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By adaptive - September 14th, 2015
Google takes Android Pay live, as Apple debuts the new iPhone 6S and a retooled iPad Pro. Andrew Tolve reports.
In this week’s Digest: Apple, Microsoft, Samsung, AOL, Millennial Media, ironSource, Supersonic, BlackBerry, Good Technology, Flurry Insights, Google, T-Mobile, AT&T, Verizon, Salesforce, Paper, Camera+ and Qualcomm.
In the news
Five years after launching the iPad as a consumer device, Apple recast its signature tablet as an optimal tool for businesses and mobile enterprise users. There were plenty of other headlines to emerge from Apple's 2015 Fall Event, including the newest generation of the iPhone (as predicted, it’s called the iPhone 6S and 6S plus and features Force Touch, renamed 3D Touch) and a remodeled Apple TV (complete with its own app store), but the iPad Pro was the star. The new device retails for $799.99 and measures 12 by 8.68 inches — big enough to fit two traditional iPads onto one screen when viewed in landscape. iPad Pro takes a page out of Microsoft's book and includes a stylus for graphic designers called “Apple Pencil” and a detachable smart keyboard to make it easy for workers who need to crank out bigger projects at a desk. Apple’s course correction comes as iPad sales have begun to flag amidst consumer excitement for wearables like the Apple Watch and new generations of the iPhone. The iPad Pro will compete with Microsoft's Surface Pro 3 and Samsung’s Galaxy Note Pro.
In the money
AOL acquired mobile ad firm Millennial Media for $238 million. In-app ads may prove to be the future of advertising, and AOL is keen to keep a leg up with advertisers, agencies and publishers. Millennial Media covers 65,000 apps and has 1 billion global active unique users.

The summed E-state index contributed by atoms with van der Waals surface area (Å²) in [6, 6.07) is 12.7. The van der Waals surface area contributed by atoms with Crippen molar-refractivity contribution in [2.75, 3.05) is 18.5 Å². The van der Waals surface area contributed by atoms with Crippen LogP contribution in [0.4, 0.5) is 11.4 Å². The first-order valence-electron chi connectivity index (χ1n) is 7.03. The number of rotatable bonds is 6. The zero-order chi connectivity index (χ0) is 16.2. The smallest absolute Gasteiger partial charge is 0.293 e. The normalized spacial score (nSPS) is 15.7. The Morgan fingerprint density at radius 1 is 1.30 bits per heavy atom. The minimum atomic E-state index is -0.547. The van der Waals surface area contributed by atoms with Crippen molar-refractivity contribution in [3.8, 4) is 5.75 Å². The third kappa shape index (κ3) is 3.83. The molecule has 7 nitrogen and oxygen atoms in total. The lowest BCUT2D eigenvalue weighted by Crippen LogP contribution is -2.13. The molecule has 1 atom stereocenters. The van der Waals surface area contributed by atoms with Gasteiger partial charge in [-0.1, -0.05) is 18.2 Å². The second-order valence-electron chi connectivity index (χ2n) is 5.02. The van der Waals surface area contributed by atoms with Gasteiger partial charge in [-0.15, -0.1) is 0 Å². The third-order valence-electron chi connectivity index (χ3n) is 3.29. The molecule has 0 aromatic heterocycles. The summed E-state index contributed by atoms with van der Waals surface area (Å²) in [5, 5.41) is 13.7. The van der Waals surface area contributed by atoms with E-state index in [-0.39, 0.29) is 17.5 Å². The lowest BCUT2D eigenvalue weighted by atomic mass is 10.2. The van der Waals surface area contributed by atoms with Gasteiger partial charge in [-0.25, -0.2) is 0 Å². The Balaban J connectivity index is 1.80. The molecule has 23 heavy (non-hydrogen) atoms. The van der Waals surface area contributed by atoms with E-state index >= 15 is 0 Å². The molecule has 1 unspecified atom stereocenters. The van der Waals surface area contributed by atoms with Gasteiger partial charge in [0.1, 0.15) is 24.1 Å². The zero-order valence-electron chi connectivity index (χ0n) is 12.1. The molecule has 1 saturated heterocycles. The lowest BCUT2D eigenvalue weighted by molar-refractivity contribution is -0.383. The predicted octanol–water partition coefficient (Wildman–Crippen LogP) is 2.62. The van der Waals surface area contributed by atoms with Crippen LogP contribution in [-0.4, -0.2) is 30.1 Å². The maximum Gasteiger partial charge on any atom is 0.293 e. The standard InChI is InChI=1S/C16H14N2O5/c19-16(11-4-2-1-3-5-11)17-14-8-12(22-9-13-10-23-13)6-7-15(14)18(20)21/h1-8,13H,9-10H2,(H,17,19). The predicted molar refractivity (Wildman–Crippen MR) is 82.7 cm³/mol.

The mobile ad consolidation trend continued with ironSource and Supersonic, which merged to form a mobile ad company with 1 billion global active unique users. The two will do an estimated combined business in mobile ads of $450 million in 2015. Let the era of mobile ad goliaths begin.
In other news
U.S. consumers spend more time using apps than they do watching TV. Say what?!? You heard it right. According to Flurry Insights, Americans devote a daily 198 minutes to apps in 2015. TV consumes 168 minutes. Another shocker from the report: Estimated revenues from in-app purchases will exceed advertising revenues for the first time this year. Report here.
Google rolled out its new mobile payment platform, Android Pay, to Android smartphone users in the U.S. Android phones from T-Mobile, AT&T and Verizon will come with the app pre-installed. Google Wallet, Google’s old mobile payment app, will become a Paypal-esque tool for sending and receiving money.
Salesforce debuted Salesforce App Cloud, a platform that allows enterprises to create, scale and deploy mobile apps in a single environment. The platform includes AppExchange, the largest enterprise app marketplace in the world, and a bevy of tools that make it easy for businesses to personalize third-party apps and roll them out to cities around the globe in a unified and compliant manner.
Beleaguered BlackBerry spent $425 million for mobile security firm Good Technology. BlackBerry says it plans to use its latest acquisition to offer a unified, secure mobility platform with applications for any mobile device on any operating system – supported with security that has been certified by governments around the world embedded in every component of the mobility infrastructure.
App makers took advantage of the hype around the new iPhone to roll out new iterations of their apps. Two of the more interesting items on this front:
Version 3.0 of note-taking app Paper allows users to take notes in any media, from text to photos to lists to digital sketches, and collect them in a clutter-free space on their phones. The cool part is that users can synthesize all the different media together into storyboards or presentations — ideal for aggregating ideas.
Camera+, the third-party app that adds layers of utility and features to the standard iPhone camera, went freemium. Users can now download the app for free and get features like a more powerful digital zoom, scene effects, setting exposures and a stabilizer. A full slate of features come with the $3 version.
Finally, the king of smartphone processing chips has turned its attention to drones. Qualcomm debuted a new all-in-one processor that makes it easier for drone makers to streamline their devices, eliminating multiple parts and excess weight and cost in the process. The goal: lighter, smaller, easier to use and more affordable drones for the consumer market. Snapdragon Flight is available today for select OEMs and is expected to be available in commercially available drones by early 2016.
The Mobile Digest is a biweekly lowdown on the world of mobile, combining Open Mobile Media analysis with information from industry press releases.
Andrew Tolve is a regular contributor to Open Mobile Media.